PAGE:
'It’s been a complete nightmare’: Mother’s body may be kicked out of NY funeral home morgue if siblings can’t decide what to do with it
Dean Hart, with his mother Beatrice in 2016.(Courtesy photo)
Coronavirus didn’t take Beatrice Hart’s life — but it may force her out of a Long Island funeral home if her two feuding children don’t decide soon what to do with her body.
Siblings Dean and Penny Hart — who have been fighting over their mother’s multimillion-dollar estate for years — now can’t agree whether to cremate or bury the 85-year-old woman after she passed away in February after a long battle with dementia.
The standoff has left Beatrice Hart’s body stuck at the Gutterman’s Funeral Home freezer in Woodbury, L.I. for over a month — and the home says it can’t hold on to it much longer.
“It’s now at the point we have to go forward otherwise I have to turn custody over to the Medical Examiner for possible indigent burial plans,” wrote Gutterman’s Funeral Home executive manager Christopher Tombline in a Mar. 9 email obtained by the Daily News.
“There’s no end to this. There’s no light at the end of the tunnel," Dean Hart, 62, said. “It’s been a complete nightmare for me.”
Dean, a Hicksville optometrist who ran for New York State Assembly in 2016, claimed his mother wanted her brain donated to science before her body was cremated.
His estranged sister Penny, who runs the family car insurance business in Jericho, argued the donation would go against their mom’s Jewish faith, court papers show.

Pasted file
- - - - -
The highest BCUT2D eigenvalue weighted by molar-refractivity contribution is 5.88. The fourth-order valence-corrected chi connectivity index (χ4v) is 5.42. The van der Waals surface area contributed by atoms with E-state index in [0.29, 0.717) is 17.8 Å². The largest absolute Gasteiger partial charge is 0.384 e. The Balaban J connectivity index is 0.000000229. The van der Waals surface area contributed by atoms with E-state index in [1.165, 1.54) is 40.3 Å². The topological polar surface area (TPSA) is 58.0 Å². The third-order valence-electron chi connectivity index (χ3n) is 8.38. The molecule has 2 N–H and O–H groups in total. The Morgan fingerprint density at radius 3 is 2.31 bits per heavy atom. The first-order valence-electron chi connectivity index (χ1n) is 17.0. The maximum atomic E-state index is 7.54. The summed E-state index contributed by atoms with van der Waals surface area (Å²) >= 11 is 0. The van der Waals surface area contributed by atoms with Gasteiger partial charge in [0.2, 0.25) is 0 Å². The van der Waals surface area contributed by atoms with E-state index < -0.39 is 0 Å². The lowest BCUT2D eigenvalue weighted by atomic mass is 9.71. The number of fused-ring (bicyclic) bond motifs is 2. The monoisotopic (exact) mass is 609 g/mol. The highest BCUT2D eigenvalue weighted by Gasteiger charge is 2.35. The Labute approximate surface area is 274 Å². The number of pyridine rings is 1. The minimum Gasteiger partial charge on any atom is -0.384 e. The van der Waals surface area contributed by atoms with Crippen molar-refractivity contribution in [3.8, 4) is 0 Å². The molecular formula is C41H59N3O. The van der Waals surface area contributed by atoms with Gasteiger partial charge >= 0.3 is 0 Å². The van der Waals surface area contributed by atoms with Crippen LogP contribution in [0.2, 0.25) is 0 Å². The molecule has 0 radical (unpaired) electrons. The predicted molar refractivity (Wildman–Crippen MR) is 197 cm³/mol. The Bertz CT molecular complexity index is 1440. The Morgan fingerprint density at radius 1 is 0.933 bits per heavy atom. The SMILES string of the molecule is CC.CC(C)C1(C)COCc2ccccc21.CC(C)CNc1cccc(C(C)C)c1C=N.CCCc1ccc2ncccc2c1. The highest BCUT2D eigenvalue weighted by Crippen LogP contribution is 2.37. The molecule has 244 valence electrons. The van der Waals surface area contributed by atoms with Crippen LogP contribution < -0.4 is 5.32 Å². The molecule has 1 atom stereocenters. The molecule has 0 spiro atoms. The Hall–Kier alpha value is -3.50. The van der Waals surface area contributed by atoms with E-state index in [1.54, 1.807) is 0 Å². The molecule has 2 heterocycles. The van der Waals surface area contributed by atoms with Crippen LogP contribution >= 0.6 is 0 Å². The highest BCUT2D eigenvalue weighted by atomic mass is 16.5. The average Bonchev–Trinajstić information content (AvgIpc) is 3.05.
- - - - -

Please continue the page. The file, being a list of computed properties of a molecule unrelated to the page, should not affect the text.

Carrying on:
On Mar. 9, Nassau County Supreme Court Judge Jack Libert decided there was no “medical reason” for Beatrice’s brain to be donated, according to court documents.
Now Dean wants his mother to be buried in accordance with Jewish tradition — but Penny still prefers cremation.
“She (mom) wanted two things. She wanted to give her organs to science, then cremate,” Dean said. “She was not permitted to her wishes. Now you want to cremate her in her entirety. That’s not what she wanted to do."
Dean Hart took the case to an Appeals Court, claiming Judge Libert failed to decide what to do with the body, but the case was sent back to the lower court.
A court spokesman said Judge Libert made no mistake in his ruling.
“The matter before the court had to do with the medical aspect, the autopsy, in which he rendered a decision,” said spokesman Lucian Chalfen. “The issue of cremation versus burial was not before the court and a motion regarding that issue was not made.”
In several emails sent to the siblings, the funeral home manager voiced frustration with the whole mess.
“We can’t hold someone here with an undetermined timetable much longer,” Tombline wrote in a Mar. 10 email. “You and your sister have to either BOTH approve cremation or BOTH approve burial.”
In a Mar. 23 email, Tombline noted that he was “getting very concerned” about next steps and added that nearby cemeteries would only allow a maximum of ten people to attend a burial, in light of the spreading virus.
Gutterman’s Funeral Home declined to comment.
The fight over Beatrice Hart goes back almost a decade, with both Dean and Penny Hart accusing each other over the years of mismanaging their mother’s health care and attempting to control her $5 million estate.
At one point, Dean was accused of swindling $4.5 million from their mother’s trust, which he denied. Penny, in turn, has been accused of being largely absent from their mother’s life in the later years, which she also denied.
Penny Hart, 59, now blames her brother for complicating the situation with Beatrice’s body.
“He always wanted her to be cremated," she said. “Now that the court won’t let him do an autopsy, he wants to have her buried. I don’t know why he changed his mind. I don’t understand a lot of the things he does.”
Despite their differences, both brother and sister fear their mother’s remains being kicked to the curb and becoming the county’s property.
“I’m horrified,” Penny Hart said. “But I’m hoping that the court solves this quickly."